22. So I was flushing my e95s out today before changing inks, and the nib fell off into the water. Didn't damage the nib at all, but a thin layer of what looks like epoxy was on the underside of the nib. Most of that flaked off while I was drying the nib contemplating what to do. Thinking as to repairs I've done, resetting an inlaid nib is beyond what I have tools or knowledge to do. I was thinking shellac, but that's fragile and I can't imagine it standing to writing. Has anyone had experience with the Pilot support center in Florida? I'd gladly spend some money to get it fixed- this pen has kind of been my right arm during the pandemic.
  23. essayfaire

    Pilot Con-50 Question

    A while ago (time gets funny in Covidland) I purchased a 3-pack of what was reported to be Pilot Con-50 converters. I wanted to replace the Con-40s that had come with some of my pens that will not fit a Con-70. This morning I attempted to place one in one of my Vanishing Points; though it fit in the pen I could not close the pen correctly and ended up swapping back to a Con-40. Am I wrong in thinking a Con-50 should fit? I bought these from a spot @ASmugDill had mentioned - are they perhaps not actually Con-50s? I've attached a picture. I love Pilot Capless except for the lousy converters! Thanks.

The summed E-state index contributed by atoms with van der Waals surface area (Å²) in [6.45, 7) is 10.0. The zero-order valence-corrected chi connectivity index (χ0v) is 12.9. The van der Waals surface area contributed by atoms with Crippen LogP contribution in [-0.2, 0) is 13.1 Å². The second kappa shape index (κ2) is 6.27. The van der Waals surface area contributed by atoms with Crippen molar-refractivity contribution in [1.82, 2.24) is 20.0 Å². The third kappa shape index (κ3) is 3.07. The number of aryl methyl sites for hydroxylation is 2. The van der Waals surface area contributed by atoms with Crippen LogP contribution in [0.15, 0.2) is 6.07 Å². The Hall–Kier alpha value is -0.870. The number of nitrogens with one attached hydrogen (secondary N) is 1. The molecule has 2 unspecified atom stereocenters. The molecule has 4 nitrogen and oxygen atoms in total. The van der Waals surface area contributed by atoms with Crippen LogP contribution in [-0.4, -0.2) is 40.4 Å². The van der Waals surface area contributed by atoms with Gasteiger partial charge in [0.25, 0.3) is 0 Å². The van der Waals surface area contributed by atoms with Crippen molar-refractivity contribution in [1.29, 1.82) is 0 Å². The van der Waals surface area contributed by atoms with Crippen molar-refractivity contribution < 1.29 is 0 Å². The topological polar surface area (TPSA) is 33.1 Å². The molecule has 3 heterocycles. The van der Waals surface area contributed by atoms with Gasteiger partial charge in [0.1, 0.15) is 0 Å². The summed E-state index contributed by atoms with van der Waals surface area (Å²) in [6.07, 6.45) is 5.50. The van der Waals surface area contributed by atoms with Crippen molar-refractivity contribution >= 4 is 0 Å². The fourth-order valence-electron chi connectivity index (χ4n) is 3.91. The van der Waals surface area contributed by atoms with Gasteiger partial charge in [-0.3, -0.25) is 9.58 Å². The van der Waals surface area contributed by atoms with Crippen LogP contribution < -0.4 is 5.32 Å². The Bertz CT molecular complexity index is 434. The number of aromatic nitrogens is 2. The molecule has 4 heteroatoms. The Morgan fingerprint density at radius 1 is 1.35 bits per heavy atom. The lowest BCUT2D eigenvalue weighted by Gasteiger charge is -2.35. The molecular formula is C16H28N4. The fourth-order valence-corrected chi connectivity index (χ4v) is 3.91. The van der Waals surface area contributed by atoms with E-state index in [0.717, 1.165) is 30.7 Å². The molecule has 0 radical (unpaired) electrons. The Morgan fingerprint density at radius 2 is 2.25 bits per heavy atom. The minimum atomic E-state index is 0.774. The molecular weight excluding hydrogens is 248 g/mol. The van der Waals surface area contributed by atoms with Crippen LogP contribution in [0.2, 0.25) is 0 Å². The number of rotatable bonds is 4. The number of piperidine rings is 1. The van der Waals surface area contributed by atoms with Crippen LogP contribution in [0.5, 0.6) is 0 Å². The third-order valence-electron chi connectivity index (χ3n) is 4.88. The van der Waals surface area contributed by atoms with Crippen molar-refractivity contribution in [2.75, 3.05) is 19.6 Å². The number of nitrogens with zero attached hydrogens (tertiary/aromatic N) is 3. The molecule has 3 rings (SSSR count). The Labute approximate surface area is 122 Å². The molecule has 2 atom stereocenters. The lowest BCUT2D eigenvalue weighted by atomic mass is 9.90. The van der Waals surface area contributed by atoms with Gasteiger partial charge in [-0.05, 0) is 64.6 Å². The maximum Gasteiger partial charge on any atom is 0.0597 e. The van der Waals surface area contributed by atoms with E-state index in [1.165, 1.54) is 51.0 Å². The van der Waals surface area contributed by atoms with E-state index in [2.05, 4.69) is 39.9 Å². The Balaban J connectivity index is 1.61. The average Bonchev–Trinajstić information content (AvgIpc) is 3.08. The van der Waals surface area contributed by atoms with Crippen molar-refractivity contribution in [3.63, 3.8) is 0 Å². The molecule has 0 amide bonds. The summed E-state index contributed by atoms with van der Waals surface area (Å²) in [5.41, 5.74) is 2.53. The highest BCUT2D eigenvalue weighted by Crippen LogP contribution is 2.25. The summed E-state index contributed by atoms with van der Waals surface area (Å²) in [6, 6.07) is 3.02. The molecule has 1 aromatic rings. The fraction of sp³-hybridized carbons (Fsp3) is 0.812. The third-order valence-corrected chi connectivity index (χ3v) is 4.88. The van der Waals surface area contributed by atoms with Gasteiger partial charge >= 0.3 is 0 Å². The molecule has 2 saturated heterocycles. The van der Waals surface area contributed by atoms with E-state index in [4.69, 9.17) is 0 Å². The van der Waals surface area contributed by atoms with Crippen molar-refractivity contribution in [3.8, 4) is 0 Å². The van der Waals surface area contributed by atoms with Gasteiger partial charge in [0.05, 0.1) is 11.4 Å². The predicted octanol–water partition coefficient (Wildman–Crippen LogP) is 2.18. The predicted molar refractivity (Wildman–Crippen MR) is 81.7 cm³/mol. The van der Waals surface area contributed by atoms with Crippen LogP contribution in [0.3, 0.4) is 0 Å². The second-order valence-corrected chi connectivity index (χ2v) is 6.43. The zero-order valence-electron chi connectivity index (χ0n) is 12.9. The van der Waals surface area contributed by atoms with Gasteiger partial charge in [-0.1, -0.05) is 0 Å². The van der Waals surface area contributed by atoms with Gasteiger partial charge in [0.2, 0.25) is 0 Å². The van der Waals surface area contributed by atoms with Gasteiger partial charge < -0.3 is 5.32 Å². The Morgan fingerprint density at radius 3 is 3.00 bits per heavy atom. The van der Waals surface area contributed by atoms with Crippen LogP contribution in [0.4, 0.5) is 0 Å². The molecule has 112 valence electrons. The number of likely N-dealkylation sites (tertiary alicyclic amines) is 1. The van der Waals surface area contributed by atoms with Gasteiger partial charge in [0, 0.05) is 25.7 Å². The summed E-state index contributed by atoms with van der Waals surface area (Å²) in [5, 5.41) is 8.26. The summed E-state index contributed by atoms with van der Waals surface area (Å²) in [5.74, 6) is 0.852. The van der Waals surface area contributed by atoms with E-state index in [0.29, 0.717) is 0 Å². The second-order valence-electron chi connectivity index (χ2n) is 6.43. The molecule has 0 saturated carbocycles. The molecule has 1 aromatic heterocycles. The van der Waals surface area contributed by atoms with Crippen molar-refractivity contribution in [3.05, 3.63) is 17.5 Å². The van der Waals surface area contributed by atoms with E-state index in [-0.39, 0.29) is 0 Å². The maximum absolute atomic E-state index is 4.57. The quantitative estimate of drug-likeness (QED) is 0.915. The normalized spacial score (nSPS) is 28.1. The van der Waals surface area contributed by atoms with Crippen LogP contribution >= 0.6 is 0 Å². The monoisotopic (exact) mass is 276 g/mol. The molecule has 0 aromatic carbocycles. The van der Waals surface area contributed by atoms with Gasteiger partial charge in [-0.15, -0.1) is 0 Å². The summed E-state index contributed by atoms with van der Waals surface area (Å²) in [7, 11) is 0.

24. Note that I am asking specifically about the Euro-spec MR and not the Metropolitan, which only uses Pilot proprietary cartridges. I'm wondering if larger standard international cartridges such as the Pelikan 4001 Giant Ink Cartridges can fit in the Pilot MR, given that that the MR's body tapers down away from the grip section.
  25. troglokev

    Comparison of Pilot Elite nibs

    A long time ago, Ron Dutcher posted A Field Guide to Japanese Nibs in this forum. It is an excellent article, and if you haven't seen it, you should read it. I have some, but not all, and I thought people might be interested in a comparison of the nibs in use. Fine nib: Soft Fine nib: Posting nib: Script Nib: Manifold nib: Coarse nib: